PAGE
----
Writing Resources that Never Lose Their Style

When I began writing novels, a friend who works in publishing gave me this advice: “You’ve been reading ABOUT writing for a year.  Isn’t it time to start writing?” Yes, I do cop to a certain amount of insecurity before I started my first book. My office shelves are filled with writing resources, but three in particular have proven priceless.  They didn’t come out last year.

One of the best purchases I made was buying a copy of The Synonym Finder (Jerome synonym finderRodale, editor, 1978.) I remember reading about this book in a blog post. Weighing in at 1361 pages, it could be used also for weightlifting. Its synonyms are much richer and more numerous than those in any thesaurus I’ve used. Sometimes Rodale’s tome even lists synonyms for phrases. For example, “drive a hard bargain” equals negotiate or haggle, along with a paragraph of other possibilities. It also lists slang, sometimes from other languages. In Scottish, the synonym for “drive a hard bargain” is “argle-bargle.”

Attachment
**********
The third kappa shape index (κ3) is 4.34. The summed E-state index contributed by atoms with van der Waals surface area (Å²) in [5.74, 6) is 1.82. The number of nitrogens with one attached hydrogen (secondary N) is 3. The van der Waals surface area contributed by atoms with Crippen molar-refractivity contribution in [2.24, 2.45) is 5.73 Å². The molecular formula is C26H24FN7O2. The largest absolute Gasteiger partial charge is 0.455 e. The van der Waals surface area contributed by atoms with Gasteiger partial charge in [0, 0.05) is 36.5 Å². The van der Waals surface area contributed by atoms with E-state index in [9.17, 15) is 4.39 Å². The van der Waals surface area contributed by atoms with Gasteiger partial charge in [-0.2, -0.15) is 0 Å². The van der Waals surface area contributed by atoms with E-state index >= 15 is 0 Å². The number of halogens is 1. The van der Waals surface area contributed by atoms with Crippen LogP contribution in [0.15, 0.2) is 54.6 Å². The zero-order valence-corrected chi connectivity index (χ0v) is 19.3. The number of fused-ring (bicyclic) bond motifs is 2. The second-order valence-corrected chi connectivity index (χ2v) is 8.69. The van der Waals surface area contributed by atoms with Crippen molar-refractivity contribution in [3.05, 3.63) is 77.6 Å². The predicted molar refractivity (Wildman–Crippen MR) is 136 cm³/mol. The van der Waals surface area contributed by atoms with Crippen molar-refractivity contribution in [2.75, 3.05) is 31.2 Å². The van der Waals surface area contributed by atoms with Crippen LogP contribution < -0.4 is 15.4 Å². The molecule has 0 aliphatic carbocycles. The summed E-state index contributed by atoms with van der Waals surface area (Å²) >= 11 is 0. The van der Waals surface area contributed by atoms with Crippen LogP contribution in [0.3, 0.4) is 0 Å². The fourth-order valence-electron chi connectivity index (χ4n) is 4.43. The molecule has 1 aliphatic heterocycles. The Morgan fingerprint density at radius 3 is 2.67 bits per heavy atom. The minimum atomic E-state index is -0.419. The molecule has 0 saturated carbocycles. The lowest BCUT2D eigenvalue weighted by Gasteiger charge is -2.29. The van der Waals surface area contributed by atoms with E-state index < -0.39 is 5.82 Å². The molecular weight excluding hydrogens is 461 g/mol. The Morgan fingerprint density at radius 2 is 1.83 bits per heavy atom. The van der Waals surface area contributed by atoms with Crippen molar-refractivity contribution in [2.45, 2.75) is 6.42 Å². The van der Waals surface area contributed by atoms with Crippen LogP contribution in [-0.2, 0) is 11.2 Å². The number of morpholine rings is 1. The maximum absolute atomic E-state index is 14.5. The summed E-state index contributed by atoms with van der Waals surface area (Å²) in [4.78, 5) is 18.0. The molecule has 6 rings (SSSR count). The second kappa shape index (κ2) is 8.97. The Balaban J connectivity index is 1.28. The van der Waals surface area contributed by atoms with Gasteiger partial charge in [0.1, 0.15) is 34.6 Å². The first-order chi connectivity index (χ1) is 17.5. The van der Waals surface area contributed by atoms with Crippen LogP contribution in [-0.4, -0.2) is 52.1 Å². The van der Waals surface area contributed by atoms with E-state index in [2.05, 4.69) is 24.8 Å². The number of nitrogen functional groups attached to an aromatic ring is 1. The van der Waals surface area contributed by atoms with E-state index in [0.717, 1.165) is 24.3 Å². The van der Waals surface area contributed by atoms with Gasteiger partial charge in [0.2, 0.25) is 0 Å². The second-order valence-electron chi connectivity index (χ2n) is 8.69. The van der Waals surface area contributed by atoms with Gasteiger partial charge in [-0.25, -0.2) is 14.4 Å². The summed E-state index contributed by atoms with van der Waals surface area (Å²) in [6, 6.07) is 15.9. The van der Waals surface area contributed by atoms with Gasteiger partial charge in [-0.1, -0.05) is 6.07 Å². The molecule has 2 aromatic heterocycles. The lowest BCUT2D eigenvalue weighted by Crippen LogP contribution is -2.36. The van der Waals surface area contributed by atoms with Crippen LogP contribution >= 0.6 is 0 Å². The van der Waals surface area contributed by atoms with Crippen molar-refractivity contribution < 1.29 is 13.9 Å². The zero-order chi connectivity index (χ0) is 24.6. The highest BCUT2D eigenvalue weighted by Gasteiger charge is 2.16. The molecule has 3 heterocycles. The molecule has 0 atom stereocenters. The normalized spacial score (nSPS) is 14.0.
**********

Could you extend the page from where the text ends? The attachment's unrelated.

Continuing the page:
Chris Roerden’s book, Don’t Murder Your Mystery is Don't Murder Your Mysteryabsolutely an essential read for any mystery writer. Published in 2006, it has “24 Fiction Techniques to Save Your Manuscript from Turning up D.O.A.” She discusses what you can do wrong with hooks, back stories and prologues. But her book delves even more deeply into dialogue, tags, POV, and settings. She covers, in twenty-four chapters, all the mistakes you will undoubtedly make with your manuscript—errors that will push it off the publisher’s desk and into his wastebasket.

One of my favorite resources for grammar, syntax, and usage is Strunk and White’s, The Elements of Style. It’s been around since 1935 and has gone through numerous revisions. It clearly explains and gives Elements of Styleexamples of usage rules and composition rules (like active/passive voice, needless words, and words that are commonly misused.) This timeless notebook of writer mistakes (which, that, further/farther, subject/verb agreement, lie vs. lay, etc.), is written in clear and succinct English. A paperback, it’s petite and contains 85 pages plus a glossary and index.

I don’t think you can go wrong using any or all three of these resources. They are well-organized, easy to follow, and have clear examples.

By the way, none of these books were thrown across the room or injured in either the writing of this post or my books.

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